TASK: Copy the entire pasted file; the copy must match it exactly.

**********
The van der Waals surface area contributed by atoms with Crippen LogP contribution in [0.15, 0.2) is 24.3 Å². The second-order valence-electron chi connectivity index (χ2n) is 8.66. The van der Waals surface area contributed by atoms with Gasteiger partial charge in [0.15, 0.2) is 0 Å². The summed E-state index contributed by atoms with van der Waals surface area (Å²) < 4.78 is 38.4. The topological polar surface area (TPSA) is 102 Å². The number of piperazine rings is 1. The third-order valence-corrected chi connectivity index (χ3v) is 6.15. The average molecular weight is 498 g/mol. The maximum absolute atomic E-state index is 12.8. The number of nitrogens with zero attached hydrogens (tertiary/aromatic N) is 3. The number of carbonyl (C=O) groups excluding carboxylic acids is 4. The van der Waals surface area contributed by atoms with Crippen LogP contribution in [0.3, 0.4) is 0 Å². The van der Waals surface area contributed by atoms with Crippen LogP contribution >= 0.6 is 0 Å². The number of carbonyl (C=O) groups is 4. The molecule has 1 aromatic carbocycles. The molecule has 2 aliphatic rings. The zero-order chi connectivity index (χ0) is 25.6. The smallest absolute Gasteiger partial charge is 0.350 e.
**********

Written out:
The van der Waals surface area contributed by atoms with Crippen LogP contribution in [0.15, 0.2) is 24.3 Å². The second-order valence-electron chi connectivity index (χ2n) is 8.66. The van der Waals surface area contributed by atoms with Gasteiger partial charge in [0.15, 0.2) is 0 Å². The summed E-state index contributed by atoms with van der Waals surface area (Å²) < 4.78 is 38.4. The topological polar surface area (TPSA) is 102 Å². The number of piperazine rings is 1. The third-order valence-corrected chi connectivity index (χ3v) is 6.15. The average molecular weight is 498 g/mol. The maximum absolute atomic E-state index is 12.8. The number of nitrogens with zero attached hydrogens (tertiary/aromatic N) is 3. The number of carbonyl (C=O) groups excluding carboxylic acids is 4. The van der Waals surface area contributed by atoms with Crippen LogP contribution in [0.3, 0.4) is 0 Å². The van der Waals surface area contributed by atoms with Crippen LogP contribution >= 0.6 is 0 Å². The number of carbonyl (C=O) groups is 4. The molecule has 1 aromatic carbocycles. The molecule has 2 aliphatic rings. The zero-order chi connectivity index (χ0) is 25.6. The smallest absolute Gasteiger partial charge is 0.350 e.